There are a lot of dismissive attitudes toward poor people in American political discourse, but rarely are they expressed as bluntly as by Congressman Roger Marshall.
“Just like Jesus said, ‘The poor will always be with us,’” the Kansas representative remarked in a recent interview. “There is a group of people that just don’t want health care and aren’t going to take care of themselves.”
He elaborated: “Just, like, homeless people.… I think just morally, spiritually, socially, [some people] just don’t want health care. The Medicaid population, which is [on] a free credit card, as a group, do probably the least preventive medicine and taking care of themselves and eating healthy and exercising.”
It is difficult to tell what Dr. Marshall (an OB-GYN physician) means by “the Medicaid population.” Most people who qualify for Medicaid are pregnant women, children or disabled—all of whom tend to be more attentive when it comes to obtaining preventive care. Dr. Marshall may also be referring to poor people in general with this statement, but it seems disingenuous to complain about this population’s disinterest in preventive care and then argue that their access to preventive care through the Affordable Care Act be taken away.
I can understand how certain experiences in the medical profession might have shaped the congressman’s judgment. After all, any physician who works with patients on Medicaid will encounter people who wait too long to see a doctor. I have spent most of my career taking care of low-income patients, and it is my experience that they want health care and want to take care of themselves. People who do not take care of themselves inhabit every stratum of society—but it is the “Medicaid population” that faces more barriers to accessing care.
Poor patients might have difficulty finding a provider who will take Medicaid. They might not have a job with sick leave or family leave to take themselves or their children to the doctor. They might be living in a place where it is hard to find or store healthy foods. (I lived in the Sandtown neighborhood of West Baltimore for six years, and the produce within walking distance was overpriced and awful-tasting.) They might not have access to a gym to exercise. They might have experienced trauma in childhood, which has been proven to put them at higher risk of serious medical problems. They may have even lost their jobs because of health conditions—and only got back to work after they got health insurance through the A.C.A.’s Medicaid expansion.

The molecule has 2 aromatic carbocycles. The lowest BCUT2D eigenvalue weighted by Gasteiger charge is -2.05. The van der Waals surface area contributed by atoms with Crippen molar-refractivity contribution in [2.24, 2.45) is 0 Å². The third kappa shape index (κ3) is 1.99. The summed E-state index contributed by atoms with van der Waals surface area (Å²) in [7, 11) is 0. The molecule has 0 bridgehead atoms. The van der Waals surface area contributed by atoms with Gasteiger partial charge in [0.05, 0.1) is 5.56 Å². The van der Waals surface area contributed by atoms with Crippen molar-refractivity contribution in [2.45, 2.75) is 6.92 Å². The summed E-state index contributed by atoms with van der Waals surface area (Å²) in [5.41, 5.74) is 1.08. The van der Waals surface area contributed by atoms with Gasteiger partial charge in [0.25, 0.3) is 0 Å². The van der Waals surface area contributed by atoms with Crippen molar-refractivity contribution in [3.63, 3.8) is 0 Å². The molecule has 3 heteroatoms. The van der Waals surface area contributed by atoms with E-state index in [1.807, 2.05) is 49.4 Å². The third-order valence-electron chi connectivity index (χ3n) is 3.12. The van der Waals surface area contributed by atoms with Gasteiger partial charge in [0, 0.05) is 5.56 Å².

“The poor you will always have with you” is not meant as a commentary on state welfare.
More troubling is Dr. Marshall’s invocation of “the poor you will always have with you.” This statement from Jesus is not meant as a commentary on state welfare. It is a rebuke to those who would use “what about the poor?” as an argument against doing beautiful things to honor Christ while he is with them. In fact, the full quotation from Deuteronomy that Jesus is citing here goes on to say that because there will always be poor people in the land, the Israelites should always be generous and open-handed with their neighbors.
Health care is not a right like the right to life, but it is not a free-market commodity like soda. It is a social good that must be distributed justly in order to ensure American citizens do not needlessly suffer from preventable or treatable diseases. We can and should debate the wisdom of various approaches to ensuring that every American has the health care they need to survive and thrive. (I wrote about one such approach here.) However, at least when it comes to preventive care like vaccines and basic screenings, any approach other than the government directly paying for these basic services would be inefficient and unjust.
There are real concerns with helping poor people take care of themselves; giving everyone health insurance is not enough to get everyone eating healthier and exercising. If we want to change these things and cultivate the virtues that allow people to take care of themselves, we have to create communities where these virtues are shared. If there are moral, spiritual, or social deficits among us, cutting welfare programs while shouting at people from a distance to pull themselves up by their bootstraps will not fix these shortcomings. It will take love and sacrifice to bear the costs of healing us all.
The A.C.A. is not perfect, and more needs to be done in order to reform health care in the United States. But toxic attitudes towards the poor will not help. Rather, we need to think about how the government can ensure everyone gets the basic care they need and to create an environment where institutions like hospitals, churches and families can thrive and cultivate the virtues that allow us to care for one another.